First Mariner Bancorp Chairman and CEO Edwin F. Hale Sr. said Friday that the company is continuing to try to raise capital and to work with regulators who have put the largest Baltimore-based bank under heightened scrutiny for two years.
Hale was responding to an auditor's letter that casts doubt about the bank holding company's ability to remain in business. The letter was included with financial statements filed Thursday with the Securities and Exchange Commission.
A prominent businessman who founded First Mariner, Hale said the auditor's "going concern" warning had long been expected. "We even suspected we could have gotten it at the end of 2009," he said.
But Hale raised concern that this news could cause customers of 1st Mariner Bank to worry and pull out their deposits.
"We don't want to scare anybody," Hale said. "We are working to get this bank back on proper capital footing by continuing to try to raise capital."
Hale declined to provide specifics, citing securities regulations. But he said First Mariner is taking every path it can "to fortify the bank."
By late afternoon Friday, Hale said, the bank had received seven calls from concerned customers, and one closed an account. The customer promised to reopen the account if First Mariner is able to put its problems behind it, Hale said.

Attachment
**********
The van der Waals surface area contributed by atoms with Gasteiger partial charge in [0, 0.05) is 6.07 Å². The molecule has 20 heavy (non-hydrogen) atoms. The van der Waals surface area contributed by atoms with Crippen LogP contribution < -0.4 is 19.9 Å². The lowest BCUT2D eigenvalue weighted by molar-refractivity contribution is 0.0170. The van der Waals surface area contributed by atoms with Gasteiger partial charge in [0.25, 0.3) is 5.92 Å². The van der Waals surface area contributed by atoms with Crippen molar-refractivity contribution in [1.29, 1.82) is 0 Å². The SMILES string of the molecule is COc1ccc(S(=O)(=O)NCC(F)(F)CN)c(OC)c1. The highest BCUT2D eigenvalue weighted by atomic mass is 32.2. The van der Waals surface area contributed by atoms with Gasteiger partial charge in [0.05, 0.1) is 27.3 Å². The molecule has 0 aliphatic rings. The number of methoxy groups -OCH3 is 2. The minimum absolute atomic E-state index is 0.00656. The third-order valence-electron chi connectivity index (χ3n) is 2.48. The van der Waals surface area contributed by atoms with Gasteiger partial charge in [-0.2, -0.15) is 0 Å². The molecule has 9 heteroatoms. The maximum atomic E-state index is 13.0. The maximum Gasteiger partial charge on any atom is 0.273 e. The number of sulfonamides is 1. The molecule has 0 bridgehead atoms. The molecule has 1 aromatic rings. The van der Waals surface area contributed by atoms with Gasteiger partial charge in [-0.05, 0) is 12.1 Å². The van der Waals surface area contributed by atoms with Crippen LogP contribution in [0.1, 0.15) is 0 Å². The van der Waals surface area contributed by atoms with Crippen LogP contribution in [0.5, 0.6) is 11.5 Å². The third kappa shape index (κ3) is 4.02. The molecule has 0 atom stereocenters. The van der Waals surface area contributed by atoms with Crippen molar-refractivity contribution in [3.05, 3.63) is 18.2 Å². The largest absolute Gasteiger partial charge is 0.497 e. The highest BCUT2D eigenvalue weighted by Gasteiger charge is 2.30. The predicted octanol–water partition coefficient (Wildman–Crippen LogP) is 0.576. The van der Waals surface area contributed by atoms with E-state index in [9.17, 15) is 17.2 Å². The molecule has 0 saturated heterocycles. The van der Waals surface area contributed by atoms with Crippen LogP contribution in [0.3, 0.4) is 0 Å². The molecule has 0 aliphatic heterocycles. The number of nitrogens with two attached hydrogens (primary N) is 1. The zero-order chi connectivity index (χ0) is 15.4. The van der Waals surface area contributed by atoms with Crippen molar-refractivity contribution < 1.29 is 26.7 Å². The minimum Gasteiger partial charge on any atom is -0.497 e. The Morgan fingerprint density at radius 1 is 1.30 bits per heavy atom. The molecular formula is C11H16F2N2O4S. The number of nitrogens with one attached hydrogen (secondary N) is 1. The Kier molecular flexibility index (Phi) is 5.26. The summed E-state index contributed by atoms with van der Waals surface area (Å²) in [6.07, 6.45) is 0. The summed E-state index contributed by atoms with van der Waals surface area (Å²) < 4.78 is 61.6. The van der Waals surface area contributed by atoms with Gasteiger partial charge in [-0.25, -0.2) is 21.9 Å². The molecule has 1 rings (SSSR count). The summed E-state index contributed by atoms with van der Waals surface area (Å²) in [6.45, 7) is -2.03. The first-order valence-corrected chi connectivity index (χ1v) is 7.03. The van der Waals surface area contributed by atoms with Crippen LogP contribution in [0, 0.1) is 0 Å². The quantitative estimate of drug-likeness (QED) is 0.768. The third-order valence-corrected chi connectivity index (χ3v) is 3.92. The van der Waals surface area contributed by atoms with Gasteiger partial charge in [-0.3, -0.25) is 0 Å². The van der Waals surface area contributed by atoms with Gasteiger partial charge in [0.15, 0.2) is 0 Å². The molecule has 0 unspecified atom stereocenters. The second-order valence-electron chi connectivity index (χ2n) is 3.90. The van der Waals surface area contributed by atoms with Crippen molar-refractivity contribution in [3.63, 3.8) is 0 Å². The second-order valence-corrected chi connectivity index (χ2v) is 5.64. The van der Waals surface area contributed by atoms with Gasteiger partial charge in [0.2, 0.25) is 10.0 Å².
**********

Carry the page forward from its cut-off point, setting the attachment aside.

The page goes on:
First Mariner has been under orders by regulators to boost the bank's capital, although the bank failed to meet the June 2010 deadline. The bank would need to raise at least $37.6 million to meet the target set by regulators, the company reported in its latest SEC filing.
Nonetheless, Hale said: "We are adequately capitalized."
Arnie Danielson, chairman of the bank consulting firm of Danielson Associates in Bethesda, said First Mariner's target of $37.6 million is "not nearly enough."
Regulators usually do not step in to take over a bank "if there is any chance of raising capital," Danielson said. But in this economic climate, it's not easy to raise capital unless a bank's loan problems have been resolved, he said.
"The franchise will attract buyers," Danielson said. But potential suitors might be waiting until federal regulators force the sale of the bank and agree to absorb some of First Mariner's bad loans, he said.
But Hale contends that things are improving at the bank. Delinquencies are down, nonperforming loans have stabilized and the bank is starting to sell some of its foreclosed properties.
"We have been able to dispose of some of the properties for the first time in a couple of years," he said.
The stock closed Friday at 73 cents per share, down 24 cents.